4 Perks of an Empty Nest

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4 Perks of an Empty Nest

Whether you’re ready or not, your kids will eventually move out and start their own lives. This can be a great change for the parents and the adult children. Though it’s normal to feel a little sad by this occasion, there are numerous benefits to consider. Here are a few perks of an empty nest.

According to a study from the University of Missouri-Columbia, an empty nest can lead to changes in parent-child relationships. In the study, mothers and fathers reported differences in “independence/maturity of the child, closeness/openness in the relationship, contact/time spent together and changes in role patterns.” This can cause many parents to experience stress, sadness, and loss of identity. But while being separated from your children for the first time can be stressful, there are benefits to consider like having a cleaner house, less family drama, fewer responsibilities, and more money in your pocket.

Here are four perks of an empty nest to look forward to:

Time to get healthy

One benefit of an empty nest is having time to focus on your health. Only one in five American adults get enough exercise, and these numbers get worse as Americans get older (from one in six for American adults in their 50s to one in seven for American adults over 65 years-old). But recently older Americans have been exercising more. In 1998, only six percent of older Americans were routinely exercising, now it’s up to 16 percent. So, use this new stage in your life to focus on your health. Try new healthy foods, make time for exercises that you can do with your spouse, and be sure to get more sleep.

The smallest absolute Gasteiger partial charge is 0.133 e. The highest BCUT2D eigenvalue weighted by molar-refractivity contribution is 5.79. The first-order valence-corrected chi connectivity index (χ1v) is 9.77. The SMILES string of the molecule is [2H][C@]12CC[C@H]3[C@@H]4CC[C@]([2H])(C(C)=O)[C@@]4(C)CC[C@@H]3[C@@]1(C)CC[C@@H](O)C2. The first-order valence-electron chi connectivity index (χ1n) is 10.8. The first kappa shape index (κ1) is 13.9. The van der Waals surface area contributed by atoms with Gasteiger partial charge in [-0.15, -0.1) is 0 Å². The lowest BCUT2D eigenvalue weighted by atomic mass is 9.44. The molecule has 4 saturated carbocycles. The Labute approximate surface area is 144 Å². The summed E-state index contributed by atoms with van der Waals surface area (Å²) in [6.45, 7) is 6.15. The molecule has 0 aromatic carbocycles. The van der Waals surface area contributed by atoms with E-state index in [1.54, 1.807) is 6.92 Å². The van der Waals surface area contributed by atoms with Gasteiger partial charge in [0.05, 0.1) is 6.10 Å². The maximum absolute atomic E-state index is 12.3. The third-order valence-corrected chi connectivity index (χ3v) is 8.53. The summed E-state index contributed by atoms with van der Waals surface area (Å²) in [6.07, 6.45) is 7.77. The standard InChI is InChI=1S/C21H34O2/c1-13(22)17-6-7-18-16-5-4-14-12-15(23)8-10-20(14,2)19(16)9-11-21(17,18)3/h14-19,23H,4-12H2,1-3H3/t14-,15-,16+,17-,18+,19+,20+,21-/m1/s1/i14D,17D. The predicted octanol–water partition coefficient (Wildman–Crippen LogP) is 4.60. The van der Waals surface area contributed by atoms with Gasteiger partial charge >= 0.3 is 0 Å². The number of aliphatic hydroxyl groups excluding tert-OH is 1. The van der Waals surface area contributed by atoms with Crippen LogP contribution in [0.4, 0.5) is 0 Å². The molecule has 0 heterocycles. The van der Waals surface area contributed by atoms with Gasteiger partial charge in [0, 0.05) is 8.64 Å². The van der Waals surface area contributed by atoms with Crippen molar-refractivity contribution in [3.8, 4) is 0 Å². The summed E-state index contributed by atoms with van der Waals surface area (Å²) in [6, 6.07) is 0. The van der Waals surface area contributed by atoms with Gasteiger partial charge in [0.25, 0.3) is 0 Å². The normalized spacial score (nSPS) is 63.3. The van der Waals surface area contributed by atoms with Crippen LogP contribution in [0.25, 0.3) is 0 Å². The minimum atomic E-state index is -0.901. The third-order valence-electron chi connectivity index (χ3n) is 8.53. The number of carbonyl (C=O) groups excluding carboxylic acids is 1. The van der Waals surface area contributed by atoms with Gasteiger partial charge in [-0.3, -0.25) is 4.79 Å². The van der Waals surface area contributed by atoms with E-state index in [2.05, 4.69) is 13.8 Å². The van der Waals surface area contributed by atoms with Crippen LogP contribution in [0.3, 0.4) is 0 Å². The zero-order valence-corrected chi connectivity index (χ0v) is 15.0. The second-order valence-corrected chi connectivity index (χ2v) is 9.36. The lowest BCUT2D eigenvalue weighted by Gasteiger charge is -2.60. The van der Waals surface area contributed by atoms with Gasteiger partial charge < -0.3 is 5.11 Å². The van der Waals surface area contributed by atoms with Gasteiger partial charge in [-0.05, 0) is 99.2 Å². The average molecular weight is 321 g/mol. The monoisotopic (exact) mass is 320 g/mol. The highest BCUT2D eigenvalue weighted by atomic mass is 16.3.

Time for travel

Now that you have free time on your hands, take the opportunity to travel. According to the U.S. Travel Association, mature travelers make up the majority of leisure travelers (36 percent). In fact the average age of leisure travelers is 47.5 years old. Need a few travel ideas? Orbitz has suggested Santa Fe, New Mexico; Quebec City, Canada; Savannah, Georgia; and Aspen, Colorado. If these suggestions aren’t for you, consider traveling to a destination on your bucket list.

Time for romance

An empty nest can give you an opportunity to rekindle the romance in your relationship. An empty nest can also exacerbate martial problems and lead to rocky relationships. In fact, studies show that “gray divorces,” divorces between couples over 50-years-old have been increasing since 1990. In 1990, one in 10 people 50-years-old or over got divorces, in 2009 it was one in four. So, take this time to reinvest in your relationship. Make time for dates, special anniversaries, and greater intimacy.

Time for friendships

Free time on your social calendar means you have more time to spend with your friends, or making new friends. As a parent you may have found yourself primarily socializing with people is your children’s social circle, like their coaches, advisors, or the parents of your children’s friends. Now take the time to socialize with your friends, or make new ones. Volunteering, educational classes at a local community college, engaging with neighbors, and social media are just a few suggestions from experts.


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